Maxwell does well, Sixers do better

Sydney Sixers vs Melbourne Stars
Melbourne Stars 189-5 (Maxwell 83, Quiney 37, Brathwaite 31-2) lost to Sydney Sixers 190-5 (Denly 72*, Maddinson 61, Gulbis 22-2, Hastings 27-2) by 5 wickets at the SCG

The Melbourne Stars looked to have turned a corner. After their highly-rated squad had slumped into last place with just one win from their first eight games, there was finally some light at the end of the tunnel. It came from the bat of Glenn Maxwell, whose game-breaking abilities saw him rise to international stardom and, counterintuitively, led to his controversial dropping from the Australian side. For the first time this season, Maxwell had come out playing his natural game, and had carted the Sydney Sixers to all corners of the Sydney Cricket Ground. The Stars managed to lose anyway.

Maxwell had come in after the Stars’ top order collapsed – again. Ben Dunk’s innings ended in another failure as he found himself thoroughly beaten by a Ben Dwarshuis off-cutter. Then Peter Handscomb, after starting his innings brightly, was caught out as he advanced against Carlos Brathwaite. The Stars were in trouble, and Maxwell started against this all-too-familiar backdrop. This time, however, he did something about it. The onslaught began from the first ball he faced, as he swivel-pulled a Sean Abbott short ball to the square leg boundary and followed it up with a pair of effortless sixes over the leg-side. He had raced to an ominous 16 off 4 balls, but the way he tempered his aggression in the next over suggested he was in for the long haul.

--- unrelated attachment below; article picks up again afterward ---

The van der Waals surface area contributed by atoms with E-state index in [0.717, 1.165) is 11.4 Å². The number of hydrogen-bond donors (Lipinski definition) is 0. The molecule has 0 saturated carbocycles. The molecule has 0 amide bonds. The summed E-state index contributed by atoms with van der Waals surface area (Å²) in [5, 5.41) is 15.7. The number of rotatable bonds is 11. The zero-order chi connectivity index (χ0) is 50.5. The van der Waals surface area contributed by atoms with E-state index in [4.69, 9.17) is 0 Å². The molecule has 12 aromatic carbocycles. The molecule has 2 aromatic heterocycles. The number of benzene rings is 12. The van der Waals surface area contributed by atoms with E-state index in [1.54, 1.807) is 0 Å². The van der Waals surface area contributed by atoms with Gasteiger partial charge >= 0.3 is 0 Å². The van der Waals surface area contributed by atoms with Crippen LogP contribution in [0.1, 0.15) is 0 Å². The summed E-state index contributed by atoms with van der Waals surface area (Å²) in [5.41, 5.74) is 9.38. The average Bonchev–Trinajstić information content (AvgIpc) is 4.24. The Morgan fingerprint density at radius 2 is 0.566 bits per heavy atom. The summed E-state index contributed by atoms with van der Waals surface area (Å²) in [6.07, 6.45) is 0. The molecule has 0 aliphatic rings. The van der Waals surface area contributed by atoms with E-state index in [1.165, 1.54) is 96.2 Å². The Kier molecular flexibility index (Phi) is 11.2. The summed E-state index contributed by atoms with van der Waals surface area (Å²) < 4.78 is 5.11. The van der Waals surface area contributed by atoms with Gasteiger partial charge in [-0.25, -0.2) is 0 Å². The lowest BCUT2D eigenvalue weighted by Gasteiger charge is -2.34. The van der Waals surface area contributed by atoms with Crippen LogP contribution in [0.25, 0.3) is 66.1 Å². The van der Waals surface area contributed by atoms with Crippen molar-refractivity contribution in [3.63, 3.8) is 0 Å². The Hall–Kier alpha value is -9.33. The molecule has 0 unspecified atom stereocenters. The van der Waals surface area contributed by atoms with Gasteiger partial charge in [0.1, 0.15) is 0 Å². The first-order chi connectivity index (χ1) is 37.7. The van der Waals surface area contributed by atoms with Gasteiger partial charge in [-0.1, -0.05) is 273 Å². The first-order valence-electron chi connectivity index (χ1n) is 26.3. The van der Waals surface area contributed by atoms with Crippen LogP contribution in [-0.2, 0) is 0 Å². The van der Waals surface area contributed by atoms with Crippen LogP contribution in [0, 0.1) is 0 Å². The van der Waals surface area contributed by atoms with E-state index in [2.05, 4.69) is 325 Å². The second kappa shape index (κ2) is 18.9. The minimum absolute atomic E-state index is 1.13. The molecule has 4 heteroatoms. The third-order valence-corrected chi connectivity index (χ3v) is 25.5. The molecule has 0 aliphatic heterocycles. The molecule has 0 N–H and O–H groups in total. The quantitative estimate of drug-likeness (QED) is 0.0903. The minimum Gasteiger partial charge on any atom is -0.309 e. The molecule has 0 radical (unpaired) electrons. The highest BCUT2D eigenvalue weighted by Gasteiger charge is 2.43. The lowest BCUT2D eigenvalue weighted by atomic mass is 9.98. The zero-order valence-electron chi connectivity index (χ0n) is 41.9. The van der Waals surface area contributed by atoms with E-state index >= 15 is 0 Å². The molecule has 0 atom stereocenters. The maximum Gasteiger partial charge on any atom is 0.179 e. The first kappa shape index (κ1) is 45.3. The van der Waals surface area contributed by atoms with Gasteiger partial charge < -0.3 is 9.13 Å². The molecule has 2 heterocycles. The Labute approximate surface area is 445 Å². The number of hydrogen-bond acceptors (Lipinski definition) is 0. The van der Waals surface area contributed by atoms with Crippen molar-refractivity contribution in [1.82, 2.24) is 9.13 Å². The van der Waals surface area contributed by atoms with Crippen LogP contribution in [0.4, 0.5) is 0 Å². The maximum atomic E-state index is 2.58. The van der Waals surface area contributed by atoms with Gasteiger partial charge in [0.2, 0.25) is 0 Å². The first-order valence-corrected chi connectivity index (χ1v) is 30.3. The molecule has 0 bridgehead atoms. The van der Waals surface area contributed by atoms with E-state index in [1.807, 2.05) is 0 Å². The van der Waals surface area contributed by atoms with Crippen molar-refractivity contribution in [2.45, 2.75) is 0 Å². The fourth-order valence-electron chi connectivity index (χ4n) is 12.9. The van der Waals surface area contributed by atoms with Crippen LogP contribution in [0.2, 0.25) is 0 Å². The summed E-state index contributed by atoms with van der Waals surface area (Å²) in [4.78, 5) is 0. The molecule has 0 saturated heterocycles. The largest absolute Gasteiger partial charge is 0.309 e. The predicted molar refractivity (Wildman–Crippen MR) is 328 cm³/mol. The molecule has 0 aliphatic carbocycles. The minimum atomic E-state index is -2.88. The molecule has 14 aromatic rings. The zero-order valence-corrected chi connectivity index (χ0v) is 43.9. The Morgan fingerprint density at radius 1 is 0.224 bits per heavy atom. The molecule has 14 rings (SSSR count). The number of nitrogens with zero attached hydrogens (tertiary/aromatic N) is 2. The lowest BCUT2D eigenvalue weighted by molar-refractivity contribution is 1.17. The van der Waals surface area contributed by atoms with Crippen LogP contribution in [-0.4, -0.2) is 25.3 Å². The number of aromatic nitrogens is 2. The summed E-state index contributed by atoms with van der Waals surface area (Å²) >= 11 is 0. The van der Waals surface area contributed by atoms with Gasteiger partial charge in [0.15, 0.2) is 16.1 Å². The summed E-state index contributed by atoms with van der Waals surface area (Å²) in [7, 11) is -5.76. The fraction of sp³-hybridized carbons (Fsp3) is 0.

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Anything you can do… : Glenn Maxwell flicks one to the leg side during his well-played innings of 84.

He continued to push on, unfazed by pre-existing eye issues and a back injury acquired after an ill-fated attempt at a reverse sweep. Soon he had brought up his half-century off just 23 balls, and he kept going. Johan Botha was hit for a pair of boundaries, and when Abbott strayed short and wide he was belted for a pair of carbon copy fours over point. He continued to deal in singles, never allowing the attack to settle and looking set for a century. At the other end, Rob Quiney found some form. The veteran was only playing due to an injury to Kevin Pietersen, and he made the most of his chance by combining with Maxwell to devastating effect. He began slowly, content to give his in-form partner plenty of strike, but started to strike out with a series of graceful boundaries to leave the Sixers on the ropes. When he carted Nathan Lyon over cover for a powerful six, the Stars were cruising at 2/137.

Then Quiney went out, Lyon slipping one past his overzealous slog and Peter Nevill breaking the stumps with relish. Soon, Seb Gotch and Maxwell had followed him, the latter falling for 84 after chipping Brathwaite straight to Abbott on the cover boundary. The blow took the wind out of the Stars’ sails, as James Faulkner collected another ineffective not out at the end of the innings and Evan Gulbis couldn’t repair the damage. Viewed through that lens, their final tally of 189 was slightly disappointing, but their best total of the season should have been more than enough.

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… I can do better: Nic Maddinson overshadowed Maxwell’s contribution with an even more destructive innings of 61.